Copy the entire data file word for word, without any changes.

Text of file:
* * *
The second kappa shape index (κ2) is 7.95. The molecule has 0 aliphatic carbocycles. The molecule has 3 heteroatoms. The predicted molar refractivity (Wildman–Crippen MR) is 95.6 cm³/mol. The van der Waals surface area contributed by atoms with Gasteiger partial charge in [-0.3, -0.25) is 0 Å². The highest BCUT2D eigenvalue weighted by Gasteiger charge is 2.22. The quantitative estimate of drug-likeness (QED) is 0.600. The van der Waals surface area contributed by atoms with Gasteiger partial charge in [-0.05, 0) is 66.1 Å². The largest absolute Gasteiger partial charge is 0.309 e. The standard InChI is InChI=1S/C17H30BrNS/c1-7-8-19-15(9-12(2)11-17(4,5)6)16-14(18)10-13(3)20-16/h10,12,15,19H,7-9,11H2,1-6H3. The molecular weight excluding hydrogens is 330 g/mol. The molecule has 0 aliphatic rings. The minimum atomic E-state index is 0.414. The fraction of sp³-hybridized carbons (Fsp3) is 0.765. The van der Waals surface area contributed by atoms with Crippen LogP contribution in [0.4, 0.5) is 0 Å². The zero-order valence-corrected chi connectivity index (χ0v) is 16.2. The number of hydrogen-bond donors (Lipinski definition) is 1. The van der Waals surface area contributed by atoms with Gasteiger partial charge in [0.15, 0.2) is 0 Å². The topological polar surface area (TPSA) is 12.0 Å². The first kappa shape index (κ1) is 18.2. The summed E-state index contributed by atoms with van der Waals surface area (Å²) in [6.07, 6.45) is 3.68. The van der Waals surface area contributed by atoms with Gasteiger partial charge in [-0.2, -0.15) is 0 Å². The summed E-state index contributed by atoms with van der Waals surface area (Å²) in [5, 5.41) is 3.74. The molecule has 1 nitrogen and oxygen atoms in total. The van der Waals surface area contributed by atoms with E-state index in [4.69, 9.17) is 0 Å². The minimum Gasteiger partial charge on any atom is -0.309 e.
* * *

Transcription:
The second kappa shape index (κ2) is 7.95. The molecule has 0 aliphatic carbocycles. The molecule has 3 heteroatoms. The predicted molar refractivity (Wildman–Crippen MR) is 95.6 cm³/mol. The van der Waals surface area contributed by atoms with Gasteiger partial charge in [-0.3, -0.25) is 0 Å². The highest BCUT2D eigenvalue weighted by Gasteiger charge is 2.22. The quantitative estimate of drug-likeness (QED) is 0.600. The van der Waals surface area contributed by atoms with Gasteiger partial charge in [-0.05, 0) is 66.1 Å². The largest absolute Gasteiger partial charge is 0.309 e. The standard InChI is InChI=1S/C17H30BrNS/c1-7-8-19-15(9-12(2)11-17(4,5)6)16-14(18)10-13(3)20-16/h10,12,15,19H,7-9,11H2,1-6H3. The molecular weight excluding hydrogens is 330 g/mol. The molecule has 0 aliphatic rings. The minimum atomic E-state index is 0.414. The fraction of sp³-hybridized carbons (Fsp3) is 0.765. The van der Waals surface area contributed by atoms with Crippen LogP contribution in [0.4, 0.5) is 0 Å². The zero-order valence-corrected chi connectivity index (χ0v) is 16.2. The number of hydrogen-bond donors (Lipinski definition) is 1. The van der Waals surface area contributed by atoms with Gasteiger partial charge in [0.15, 0.2) is 0 Å². The topological polar surface area (TPSA) is 12.0 Å². The first kappa shape index (κ1) is 18.2. The summed E-state index contributed by atoms with van der Waals surface area (Å²) in [6.07, 6.45) is 3.68. The van der Waals surface area contributed by atoms with Gasteiger partial charge in [-0.2, -0.15) is 0 Å². The summed E-state index contributed by atoms with van der Waals surface area (Å²) in [5, 5.41) is 3.74. The molecule has 1 nitrogen and oxygen atoms in total. The van der Waals surface area contributed by atoms with E-state index in [4.69, 9.17) is 0 Å². The minimum Gasteiger partial charge on any atom is -0.309 e.